Early precious metal coins were plagued by governments continuously reducing purities. The gold florin changed this, maintaining 3.5 grams of constant purity for 400 years. Using Menger's framework, this made florins a more saleable commodity than competing gold coins and contributed to the development of the Medici Bank which, having florins (a layer 1 money) as assets, was able to create bills of exchange (a second layer money). A bill of exchange was a letter written by a banker promising payment and was a way to send money from one place to another while also converting it to the recipient's desired currency.

While layered money solved a number of problems with coin-based money, there was a new problem: all forms of second layer money were different and difficult to exchange. But this was soon solved in 16th century Antwerp when a market dedicated just to trading second layer money emerged. In recognition of the time value of money, Antwerp bankers also created a new form of secondary money called promissory notes or notes. Thus a bill from a banker for $100 payable in 1 month might be sold for $95. You get $95 today and the banker gets $100 in a month. Unlike previous versions of second layer money that had a person's name on it, these notes did not and were freely traded, similar to currency notes or what we call cash today.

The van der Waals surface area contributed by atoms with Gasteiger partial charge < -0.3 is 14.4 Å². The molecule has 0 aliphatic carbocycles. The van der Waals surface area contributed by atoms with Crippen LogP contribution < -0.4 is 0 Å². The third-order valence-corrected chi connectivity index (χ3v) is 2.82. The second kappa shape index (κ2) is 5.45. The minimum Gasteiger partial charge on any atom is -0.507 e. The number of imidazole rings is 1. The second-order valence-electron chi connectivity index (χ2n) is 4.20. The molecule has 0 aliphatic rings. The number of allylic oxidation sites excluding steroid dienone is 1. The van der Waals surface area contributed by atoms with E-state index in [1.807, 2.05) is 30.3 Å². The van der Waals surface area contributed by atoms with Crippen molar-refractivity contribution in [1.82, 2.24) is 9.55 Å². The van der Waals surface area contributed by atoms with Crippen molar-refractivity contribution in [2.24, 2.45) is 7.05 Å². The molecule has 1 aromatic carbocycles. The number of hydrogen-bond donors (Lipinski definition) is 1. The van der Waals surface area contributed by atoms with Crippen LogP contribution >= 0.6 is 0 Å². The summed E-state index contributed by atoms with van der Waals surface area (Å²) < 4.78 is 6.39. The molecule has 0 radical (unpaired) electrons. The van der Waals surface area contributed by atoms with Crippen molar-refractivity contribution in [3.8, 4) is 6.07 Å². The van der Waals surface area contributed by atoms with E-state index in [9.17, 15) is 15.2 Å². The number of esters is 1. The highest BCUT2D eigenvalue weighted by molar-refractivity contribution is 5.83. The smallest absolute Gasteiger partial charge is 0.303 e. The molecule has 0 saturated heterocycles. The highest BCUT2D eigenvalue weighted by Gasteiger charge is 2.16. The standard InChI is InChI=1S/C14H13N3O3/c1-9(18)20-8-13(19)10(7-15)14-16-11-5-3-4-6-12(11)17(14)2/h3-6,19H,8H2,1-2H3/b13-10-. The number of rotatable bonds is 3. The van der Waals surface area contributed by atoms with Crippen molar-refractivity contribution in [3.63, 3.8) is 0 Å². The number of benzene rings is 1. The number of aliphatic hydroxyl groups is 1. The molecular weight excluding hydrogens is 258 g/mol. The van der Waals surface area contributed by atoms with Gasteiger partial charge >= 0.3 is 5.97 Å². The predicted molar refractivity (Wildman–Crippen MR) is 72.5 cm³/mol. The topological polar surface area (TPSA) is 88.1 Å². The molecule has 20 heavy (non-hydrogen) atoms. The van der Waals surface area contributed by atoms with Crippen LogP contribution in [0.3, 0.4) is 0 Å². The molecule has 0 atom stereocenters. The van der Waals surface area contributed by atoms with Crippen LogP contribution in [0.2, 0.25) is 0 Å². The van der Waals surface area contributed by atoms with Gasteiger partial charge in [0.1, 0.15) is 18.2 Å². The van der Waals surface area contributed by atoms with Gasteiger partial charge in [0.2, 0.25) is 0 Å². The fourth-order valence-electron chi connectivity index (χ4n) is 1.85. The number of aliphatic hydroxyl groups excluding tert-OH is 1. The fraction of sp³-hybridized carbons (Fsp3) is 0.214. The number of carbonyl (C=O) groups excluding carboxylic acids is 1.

In response to the emergence of a liquid second layer of money, governments stepped in to take control of the critical position between the first and second layers.

Established in 1609, the Bank of Amsterdam is one of the earliest examples of what we might recognize as a central bank. The Bank of Amsterdam outlawed private cashiers and their notes and required all gold and silver coins to be deposited with the bank. An innovative benefit was that depositors could instantly transfer money between accounts and there was no fee for internal transfers. Bank of Amsterdam deposits became preferred money throughout Europe and the Dutch guilder was the world's reserve currency until the 18th century.

Additionally, the Bank of Amsterdam made loans to the Dutch East India Company, classifying them as assets on its balance sheet and crediting the Dutch East India Company with deposits. For the first time, an asset other than precious metal shared the top of the pyramid as a layer 1 money.

The Bank of England's first charter was granted in 1694, and it would soon establish the modern model for a central bank. Unlike bills of exchange in previous eras, bills of exchange in the English model were promises to pay pounds. Non-government banks and businesses issued promises to pay second layer money in the form of bills of exchange or deposits, and therefore these liabilities exist on the third layer of money.

Meanwhile, it was not until 1913 that the Federal Reserve was established in the United States to fight financial crises. Specifically, it was:

An act to provide for the establishment of Federal reserve banks, to furnish an elastic currency, to afford means of rediscounting commercial paper, to establish a more effective supervision of banking in the United States, and for other purposes.

With the establishment of the Federal Reserve under the gold standard, the monetary system in the United States had gold and U.S. Treasuries as layer 1 money, wholesale reserves and retail bank notes as layer 2 money, and private bank deposits as layer 3 money.